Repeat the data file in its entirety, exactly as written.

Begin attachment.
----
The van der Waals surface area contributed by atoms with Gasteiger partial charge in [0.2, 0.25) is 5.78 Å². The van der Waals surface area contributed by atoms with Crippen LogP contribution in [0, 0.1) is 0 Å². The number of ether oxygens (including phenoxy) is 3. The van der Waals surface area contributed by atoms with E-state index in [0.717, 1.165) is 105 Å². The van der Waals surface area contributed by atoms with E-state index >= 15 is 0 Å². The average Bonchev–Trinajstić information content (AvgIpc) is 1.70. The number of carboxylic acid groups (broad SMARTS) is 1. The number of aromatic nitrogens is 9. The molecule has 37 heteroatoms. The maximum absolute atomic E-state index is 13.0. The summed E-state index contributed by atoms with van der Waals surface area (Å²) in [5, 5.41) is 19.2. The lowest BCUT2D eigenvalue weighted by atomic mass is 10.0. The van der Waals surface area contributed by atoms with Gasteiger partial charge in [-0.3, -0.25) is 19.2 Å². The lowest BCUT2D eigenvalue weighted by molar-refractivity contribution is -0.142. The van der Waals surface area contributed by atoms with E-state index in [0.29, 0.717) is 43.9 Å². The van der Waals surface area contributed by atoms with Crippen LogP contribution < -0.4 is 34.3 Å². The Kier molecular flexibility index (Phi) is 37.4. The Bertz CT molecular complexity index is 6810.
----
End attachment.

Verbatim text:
The van der Waals surface area contributed by atoms with Gasteiger partial charge in [0.2, 0.25) is 5.78 Å². The van der Waals surface area contributed by atoms with Crippen LogP contribution in [0, 0.1) is 0 Å². The number of ether oxygens (including phenoxy) is 3. The van der Waals surface area contributed by atoms with E-state index in [0.717, 1.165) is 105 Å². The van der Waals surface area contributed by atoms with E-state index >= 15 is 0 Å². The average Bonchev–Trinajstić information content (AvgIpc) is 1.70. The number of carboxylic acid groups (broad SMARTS) is 1. The number of aromatic nitrogens is 9. The molecule has 37 heteroatoms. The maximum absolute atomic E-state index is 13.0. The summed E-state index contributed by atoms with van der Waals surface area (Å²) in [5, 5.41) is 19.2. The lowest BCUT2D eigenvalue weighted by atomic mass is 10.0. The van der Waals surface area contributed by atoms with Gasteiger partial charge in [-0.3, -0.25) is 19.2 Å². The lowest BCUT2D eigenvalue weighted by molar-refractivity contribution is -0.142. The van der Waals surface area contributed by atoms with E-state index in [0.29, 0.717) is 43.9 Å². The van der Waals surface area contributed by atoms with Crippen LogP contribution < -0.4 is 34.3 Å². The Kier molecular flexibility index (Phi) is 37.4. The Bertz CT molecular complexity index is 6810.